“Preparations for the IND began quite some time ago and are still on-going. We are going as fast as responsibly possible. Facet Life Sciences, our regulatory affairs consultant, will be submitting the completed IND application to the FDA on PharmaCyte’s behalf.”
Does PharmaCyte pay a fee to submit the IND?
Dr. Crabtree: “The FDA does not require a fee for the filing of an IND. This has been verified by Facet Life Sciences, our regulatory affairs consultant.”
To learn more about PharmaCyte’s pancreatic cancer treatment and how it works inside the body to treat locally advanced inoperable pancreatic cancer, we encourage you to watch the company’s documentary video complete with medical animations at: https://www.PharmaCyte.com/Cancer
About PharmaCyte Biotech
PharmaCyte Biotech, Inc. (PharmaCyte) is a biotechnology company developing cellular therapies for cancer and diabetes based upon a proprietary cellulose-based live cell encapsulation technology known as “Cell-in-a-Box®.” This technology will be used as a platform upon which therapies for several types of cancer and diabetes are being developed.
PharmaCyte’s therapy for cancer involves encapsulating genetically engineered human cells that convert an inactive chemotherapy drug into its active or “cancer-killing” form. For pancreatic cancer, these encapsulated cells are implanted in the blood supply to the patient’s tumor as close as possible to the site of the tumor. Once implanted, a chemotherapy drug that is normally activated in the liver (ifosfamide) is given intravenously at one-third the normal dose. The ifosfamide is carried by the circulatory system to where the encapsulated cells have been implanted. When the ifosfamide flows through pores in the capsules, the live cells inside act as a “bio-artificial liver” and activate the chemotherapy drug at the site of the cancer. This “targeted chemotherapy” has proven effective and safe to use in past clinical trials and results in little to no treatment related side effects.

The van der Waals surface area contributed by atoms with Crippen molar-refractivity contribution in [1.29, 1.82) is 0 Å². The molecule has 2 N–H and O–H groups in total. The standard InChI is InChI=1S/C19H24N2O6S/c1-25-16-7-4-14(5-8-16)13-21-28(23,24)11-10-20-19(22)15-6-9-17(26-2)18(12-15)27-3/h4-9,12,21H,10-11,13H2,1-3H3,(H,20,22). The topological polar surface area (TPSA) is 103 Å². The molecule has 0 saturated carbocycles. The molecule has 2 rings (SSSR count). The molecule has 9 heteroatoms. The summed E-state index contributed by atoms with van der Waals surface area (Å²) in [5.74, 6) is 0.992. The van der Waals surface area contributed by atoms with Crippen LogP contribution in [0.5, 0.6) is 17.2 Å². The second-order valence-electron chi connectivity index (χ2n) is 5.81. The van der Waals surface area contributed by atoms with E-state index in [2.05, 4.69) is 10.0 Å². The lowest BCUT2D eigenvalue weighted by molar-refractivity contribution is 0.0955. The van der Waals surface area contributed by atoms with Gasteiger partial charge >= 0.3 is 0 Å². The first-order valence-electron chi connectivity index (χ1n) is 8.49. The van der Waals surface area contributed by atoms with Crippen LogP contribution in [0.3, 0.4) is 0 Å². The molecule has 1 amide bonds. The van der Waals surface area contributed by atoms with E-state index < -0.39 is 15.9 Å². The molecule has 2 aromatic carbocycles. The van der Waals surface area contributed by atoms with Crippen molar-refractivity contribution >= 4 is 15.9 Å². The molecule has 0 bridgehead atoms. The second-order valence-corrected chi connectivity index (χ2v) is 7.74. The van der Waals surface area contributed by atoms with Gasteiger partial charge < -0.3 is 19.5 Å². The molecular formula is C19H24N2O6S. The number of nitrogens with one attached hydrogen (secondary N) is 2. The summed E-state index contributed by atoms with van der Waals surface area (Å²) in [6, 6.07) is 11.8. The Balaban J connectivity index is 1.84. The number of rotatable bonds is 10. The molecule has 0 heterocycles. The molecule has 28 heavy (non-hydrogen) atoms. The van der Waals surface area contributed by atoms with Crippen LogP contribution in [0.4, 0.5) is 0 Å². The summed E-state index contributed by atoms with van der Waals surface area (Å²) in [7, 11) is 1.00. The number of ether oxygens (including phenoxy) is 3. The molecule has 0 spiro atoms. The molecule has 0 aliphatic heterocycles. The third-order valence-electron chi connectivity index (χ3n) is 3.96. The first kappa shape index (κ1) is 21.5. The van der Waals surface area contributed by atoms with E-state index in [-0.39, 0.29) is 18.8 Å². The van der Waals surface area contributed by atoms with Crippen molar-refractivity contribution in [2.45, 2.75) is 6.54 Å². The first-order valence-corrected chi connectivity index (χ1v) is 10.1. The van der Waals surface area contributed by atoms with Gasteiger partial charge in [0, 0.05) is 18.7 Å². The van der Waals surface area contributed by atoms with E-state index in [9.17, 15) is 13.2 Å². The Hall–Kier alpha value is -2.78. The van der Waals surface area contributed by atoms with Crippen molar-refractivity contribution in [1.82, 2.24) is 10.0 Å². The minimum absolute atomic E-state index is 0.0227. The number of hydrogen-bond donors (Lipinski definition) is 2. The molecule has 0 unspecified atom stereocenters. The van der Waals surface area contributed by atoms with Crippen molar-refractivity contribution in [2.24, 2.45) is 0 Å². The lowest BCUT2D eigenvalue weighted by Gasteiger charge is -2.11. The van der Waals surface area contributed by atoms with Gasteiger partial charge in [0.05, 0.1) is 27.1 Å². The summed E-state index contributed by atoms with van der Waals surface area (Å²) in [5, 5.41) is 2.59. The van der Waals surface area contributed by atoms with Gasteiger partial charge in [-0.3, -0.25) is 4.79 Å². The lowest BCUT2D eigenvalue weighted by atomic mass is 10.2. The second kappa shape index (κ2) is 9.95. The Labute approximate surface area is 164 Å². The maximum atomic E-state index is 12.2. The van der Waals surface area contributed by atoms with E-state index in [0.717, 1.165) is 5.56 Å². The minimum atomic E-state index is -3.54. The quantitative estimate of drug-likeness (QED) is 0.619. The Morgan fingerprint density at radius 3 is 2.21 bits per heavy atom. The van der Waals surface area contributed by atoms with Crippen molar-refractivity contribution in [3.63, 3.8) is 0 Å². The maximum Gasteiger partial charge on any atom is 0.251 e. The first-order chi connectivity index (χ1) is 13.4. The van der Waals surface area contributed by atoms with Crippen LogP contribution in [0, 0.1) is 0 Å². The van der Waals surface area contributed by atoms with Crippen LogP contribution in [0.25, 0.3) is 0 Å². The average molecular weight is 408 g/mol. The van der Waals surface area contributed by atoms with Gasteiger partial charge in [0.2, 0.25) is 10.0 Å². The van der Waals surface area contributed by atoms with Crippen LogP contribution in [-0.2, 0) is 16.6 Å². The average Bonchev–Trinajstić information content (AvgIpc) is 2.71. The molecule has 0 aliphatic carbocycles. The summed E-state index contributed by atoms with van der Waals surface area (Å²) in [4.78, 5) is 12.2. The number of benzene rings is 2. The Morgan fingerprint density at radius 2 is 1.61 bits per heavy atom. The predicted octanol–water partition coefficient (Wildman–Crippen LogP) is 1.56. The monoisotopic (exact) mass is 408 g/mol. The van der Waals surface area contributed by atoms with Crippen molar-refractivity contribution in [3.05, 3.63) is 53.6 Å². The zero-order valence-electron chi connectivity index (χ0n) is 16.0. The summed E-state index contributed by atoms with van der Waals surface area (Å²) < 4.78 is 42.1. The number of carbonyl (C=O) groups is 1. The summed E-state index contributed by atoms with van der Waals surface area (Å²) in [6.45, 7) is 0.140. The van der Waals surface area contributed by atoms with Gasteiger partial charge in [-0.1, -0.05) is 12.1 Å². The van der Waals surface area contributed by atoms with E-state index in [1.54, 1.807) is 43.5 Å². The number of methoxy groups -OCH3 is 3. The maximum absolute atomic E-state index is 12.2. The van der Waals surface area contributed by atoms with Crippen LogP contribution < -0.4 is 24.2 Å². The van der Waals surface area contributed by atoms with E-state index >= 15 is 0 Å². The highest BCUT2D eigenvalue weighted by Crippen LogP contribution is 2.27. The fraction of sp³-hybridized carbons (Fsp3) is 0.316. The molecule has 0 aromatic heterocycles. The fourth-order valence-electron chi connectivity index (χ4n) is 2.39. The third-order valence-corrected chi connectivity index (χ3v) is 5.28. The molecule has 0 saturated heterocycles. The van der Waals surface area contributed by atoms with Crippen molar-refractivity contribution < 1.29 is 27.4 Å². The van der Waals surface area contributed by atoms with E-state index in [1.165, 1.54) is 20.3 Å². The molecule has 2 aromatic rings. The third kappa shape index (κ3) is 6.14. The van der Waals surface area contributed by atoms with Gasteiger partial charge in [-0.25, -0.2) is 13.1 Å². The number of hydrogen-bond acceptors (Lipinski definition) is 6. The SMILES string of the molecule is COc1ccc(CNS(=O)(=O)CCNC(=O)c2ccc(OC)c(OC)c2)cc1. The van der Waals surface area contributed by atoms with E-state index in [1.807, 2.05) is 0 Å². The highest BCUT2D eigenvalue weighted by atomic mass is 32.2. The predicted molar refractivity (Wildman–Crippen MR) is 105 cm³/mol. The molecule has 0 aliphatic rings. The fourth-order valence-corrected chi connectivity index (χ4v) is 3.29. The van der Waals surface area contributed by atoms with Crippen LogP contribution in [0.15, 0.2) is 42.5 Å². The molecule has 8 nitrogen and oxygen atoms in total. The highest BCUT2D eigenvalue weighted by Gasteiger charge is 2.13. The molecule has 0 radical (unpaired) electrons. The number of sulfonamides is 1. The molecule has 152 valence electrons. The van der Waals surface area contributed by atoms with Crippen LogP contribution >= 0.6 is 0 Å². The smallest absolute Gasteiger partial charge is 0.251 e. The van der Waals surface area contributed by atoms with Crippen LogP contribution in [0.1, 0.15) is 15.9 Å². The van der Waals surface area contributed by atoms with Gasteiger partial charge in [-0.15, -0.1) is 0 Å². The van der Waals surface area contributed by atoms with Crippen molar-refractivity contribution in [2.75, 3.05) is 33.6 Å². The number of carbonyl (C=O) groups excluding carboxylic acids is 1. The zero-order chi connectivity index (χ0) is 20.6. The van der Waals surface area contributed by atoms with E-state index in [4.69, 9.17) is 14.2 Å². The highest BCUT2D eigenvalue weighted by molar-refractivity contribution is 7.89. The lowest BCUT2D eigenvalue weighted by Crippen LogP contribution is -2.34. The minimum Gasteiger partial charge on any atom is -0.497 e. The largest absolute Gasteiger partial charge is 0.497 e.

PharmaCyte’s therapy for Type 1 diabetes and insulin-dependent Type 2 diabetes involves encapsulating a human cell line that has been genetically engineered to produce and release insulin in response to the levels of blood sugar in the human body. PharmaCyte is developing the use of genetically modified liver cells and stem cells, as well as beta islet cells, to treat diabetes. The encapsulation will be done using the Cell-in-a-Box® technology. Once the encapsulated cells are implanted in a diabetic patient, they will function as a “bio-artificial pancreas” for purposes of insulin production.
This press release may contain forward-looking statements within the meaning of the Private Securities Litigation Reform Act of 1995 that express the current beliefs and expectations of the management of PharmaCyte, including statements regarding the timing and commencement of our first Phase 2b clinical trial. Any statements contained herein that do not describe historical facts are forward-looking statements that are subject to risks and uncertainties that could cause actual results, performance and achievements to differ materially from those discussed in such forward-looking statements. Factors that could affect our actual results are included in the periodic reports on Form 10-K and Form 10-Q that we file with the U.S. Securities and Exchange Commission. These forward-looking statements are made only as of the date hereof, and we undertake no obligation to update or revise the forward-looking statements, except as otherwise required by law, whether as a result of new information, future events or otherwise
More information about PharmaCyte can be found at www.PharmaCyte.com. Information may also be obtained by contacting PharmaCyte’s Investor Relations Department.
Dr. Gerald W. Crabtree
PharmaCyte Biotech, Inc.
Investor Relations Department
Source: PharmaCyte Biotech, Inc.